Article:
Silver in the Blood is YA historical fantasy set in the 1890’s. I’m usually all over that kind of book, but this one was disappointing. I think the premise will bring in a lot of first day readers, especially since one blurb recommended it to fans of Cassandra Clare and Libba Bray. However, while elements each of those authors used are present in this story (time frame/surprise genetic inheritance), the writing doesn’t compare.
Society girls from New York City circa 1890, Dacia and Lou never desired to know more about their lineage, instead preferring to gossip about the mysterious Romanian family that they barely knew. But upon turning seventeen, the girls must return to their homeland to meet their relatives, find proper husbands, and—most terrifyingly—learn the deep family secrets of The Claw, The Wing, and The Smoke. The Florescus, after all, are shape-shifters, and it is time for Dacia and Lou to fulfill the prophecy that demands their acceptance of this fate . . . or fight against this cruel inheritance with all their might.
With a gorgeous Romanian setting, stunning Parisian gowns, and dark brooding young men, readers will be swept up by this epic adventure of two girls in a battle for their lives.
While this was a promising premise, and there were things I did like about this book, I was distracted by narrative elements that I found frustrating. The book is a dual narrative between the cousins, Dacia and Lou. Of the two, Lou’s character arc is the strongest, and I enjoyed her transformation from uncertain and self conscious to empowered and confident. If Lou’s perspective had been the focus, I think this would have been a stronger book. The real problem for me was the repetition and slow pace that the dual perspectives created. This drag and repetition was especially noticeable because the narrative rotated between formats: letters, journal entries, telegraphs, newspaper notices and traditional story structure. This meant that you could read about Dacia’s feelings or a plot point in two different formats after you had already inferred them from indirect characterization. I didn’t understand the need to read a telegraph telling Lou’s father there was a change of plans when it was obvious there was a change of plans from the action. It would have been much less intrusive to be told that Lou sent another telegram. It felt like the author was overly committed to the formatting and no one pointed out when it slipped into absurdity. The other tiresome element was the decision to keep both girls in the dark about the family secrets until halfway through the book. Within seconds of reading the publisher’s blurb the reader knows the “secret,” so the only thing gained by keeping Dacia and Lou in the dark is frustration. I wish I hadn’t been so distracted by formatting and frustration. I felt like it killed a story that I could have enjoyed otherwise.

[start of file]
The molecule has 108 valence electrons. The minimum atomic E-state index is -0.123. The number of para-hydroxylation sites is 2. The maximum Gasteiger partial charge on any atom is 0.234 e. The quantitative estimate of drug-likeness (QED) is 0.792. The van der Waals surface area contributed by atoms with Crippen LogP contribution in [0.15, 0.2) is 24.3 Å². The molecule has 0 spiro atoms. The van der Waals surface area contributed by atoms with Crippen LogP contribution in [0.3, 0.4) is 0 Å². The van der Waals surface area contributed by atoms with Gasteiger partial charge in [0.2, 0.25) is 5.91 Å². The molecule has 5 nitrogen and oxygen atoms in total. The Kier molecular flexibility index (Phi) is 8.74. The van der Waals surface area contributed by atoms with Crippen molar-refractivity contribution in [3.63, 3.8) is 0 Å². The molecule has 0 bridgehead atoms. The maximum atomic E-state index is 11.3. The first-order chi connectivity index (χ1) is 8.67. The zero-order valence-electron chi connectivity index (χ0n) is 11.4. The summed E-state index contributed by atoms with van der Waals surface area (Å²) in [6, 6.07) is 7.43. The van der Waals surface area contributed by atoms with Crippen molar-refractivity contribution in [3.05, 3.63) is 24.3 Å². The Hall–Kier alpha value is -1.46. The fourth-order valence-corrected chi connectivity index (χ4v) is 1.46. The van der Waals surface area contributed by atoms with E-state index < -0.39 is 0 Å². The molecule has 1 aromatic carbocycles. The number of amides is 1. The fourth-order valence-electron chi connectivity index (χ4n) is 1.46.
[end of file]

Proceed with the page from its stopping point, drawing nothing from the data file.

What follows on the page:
I received an ARC from the publisher via NetGalley in exchange for an honest review.